White v. City of Suffolk, 460 F. Supp. 516 (E.D. Va. 1978)

U.S. District Court for the Eastern District of Virginia - 460 F. Supp. 516 (E.D. Va. 1978)
October 17, 1978

460 F. Supp. 516 (1978)

Joe L. WHITE, Jr., James Walton, Ashby M. Joe, Jr., Thomas W. Newsome, Jr., William H. Freeman, Samuel E. Glover, Johnnie M. Williams, Plaintiffs,

Civ. A. Nos. 78-133-N and 78-142-N to 78-147-N.

United States District Court, E. D. Virginia, Norfolk Division.

October 17, 1978.

*517 *518 Thomas L. Woodward, Jr., Johnnie E. Mizelle, Suffolk, Va., Gwendolyn Jones Jackson, Norfolk, Va., for plaintiffs.

Edwin T. Coulbourn, City Atty., Suffolk, Va., Frederick T. Gray, David R. Johnson, Richmond, Va., for defendant.


CLARKE, District Judge.

Plaintiffs filed these suits in March, 1978, alleging that defendant had engaged and was engaging in racially discriminatory employment practices in violation of Title VII of the Civil Rights Act of 1964, 42 U.S.C. § 2000e et seq., and the Civil Rights Act of 1866, 42 U.S.C. § 1981.[1] Plaintiffs and defendant have moved for summary judgment on certain issues in this case. In addition, plaintiffs filed a motion to reconsider an Order issued by this Court on June 27, 1978.

*519 I. Defendant's Motion for Summary Judgment

Defendant has moved the Court to enter summary judgment in its favor by ruling that: (1) the portion of plaintiffs' claim under Title VII which is based on events prior to January 29, 1974, is barred by the applicable statute of limitations, 42 U.S.C. § 2000e-5(e); (2) the portion of plaintiffs' claim under 42 U.S.C. § 1981 which is based on events prior to March 14, 1976, is barred by the applicable statute of limitations; (3) plaintiffs have not challenged the various promotional tests utilized by defendant between 1974 and the present.

A. Title VII and the Statute of Limitations

Plaintiffs filed a complaint with the Equal Employment Opportunity Commission on July 29, 1974. Defendant argues that the 180-day statute of limitations in Title VII[2] prevents plaintiffs from recovering for claims grounded in events which occurred prior to January 29, 1974 180 days before the filing of the claim. The Court disagrees.

Assuming arguendo defendant's contention that the plaintiffs were motivated to file their EEOC complaint by the promotion of four white officers (and no blacks) in July, 1974, the EEOC complaint alleged far more than one occurrence of racial discrimination. Plaintiffs were alleging and challenging general conditions that have existed in the Suffolk Police Department for years: the promotion of nineteen whites as opposed to one black; the methods of promotion; the predominance of whites in high-ranking positions and in the department generally; the privilege of white officers, but not blacks, to keep patrol cars overnight; the department's refusal to allow blacks to operate the police patrol boat and polygraph machine; and the disparities in assignments, pay, and promotions between white and black policemen. In other words, plaintiffs are maintaining that defendant has continually discriminated against them on account of their race. Consequently, the 180-day limitation of Title VII does not bar plaintiffs from raising events prior to 1974 in this case. E. g., Williams v. Norfolk & Western Ry., 530 F.2d 539, 542 (4th Cir. 1975); Rich v. Martin Marietta Corp., 522 F.2d 333, 348 (10th Cir. 1975).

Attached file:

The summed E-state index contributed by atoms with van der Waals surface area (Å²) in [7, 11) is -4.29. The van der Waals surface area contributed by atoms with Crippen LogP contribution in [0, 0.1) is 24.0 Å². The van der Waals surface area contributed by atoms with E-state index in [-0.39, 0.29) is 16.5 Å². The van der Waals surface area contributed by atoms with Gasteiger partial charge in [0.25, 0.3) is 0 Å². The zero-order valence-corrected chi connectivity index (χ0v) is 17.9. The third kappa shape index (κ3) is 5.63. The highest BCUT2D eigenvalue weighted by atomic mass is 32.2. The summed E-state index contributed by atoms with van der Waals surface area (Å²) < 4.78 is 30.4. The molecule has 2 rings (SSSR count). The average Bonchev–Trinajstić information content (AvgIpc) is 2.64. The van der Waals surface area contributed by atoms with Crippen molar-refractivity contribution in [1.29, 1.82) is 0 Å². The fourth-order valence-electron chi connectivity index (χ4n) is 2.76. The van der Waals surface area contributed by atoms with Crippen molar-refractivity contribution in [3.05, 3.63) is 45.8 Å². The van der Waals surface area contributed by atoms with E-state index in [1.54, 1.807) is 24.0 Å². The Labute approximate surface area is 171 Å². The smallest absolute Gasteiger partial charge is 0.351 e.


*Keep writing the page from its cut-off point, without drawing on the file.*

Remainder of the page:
United Air Lines v. Evans, 431 U.S. 553, 97 S. Ct. 1885, 52 L. Ed. 2d 571 (1977), cited repeatedly by defendant, is not applicable here. In Evans, a female employee who was discharged from her job when she married failed to file a timely complaint with the EEOC. Later, she returned to her job, but the company refused to credit her with seniority for any prior work. The Supreme Court held that the otherwise-unlawful act of discrimination became lawful when the employee filed no timely charge. Consequently, the denial of seniority was not a continuing violation:

United's seniority system does indeed have a continuing impact on her pay and fringe benefits. But the emphasis should not be placed on mere continuity; the critical question is whether any present violation exists. She has not alleged that the system discriminates against former female employees or that it treats former employees who were discharged for a discriminatory reason any differently than former employees who resigned or were discharged for a non-discriminatory reason. In short, the system is neutral in its operation.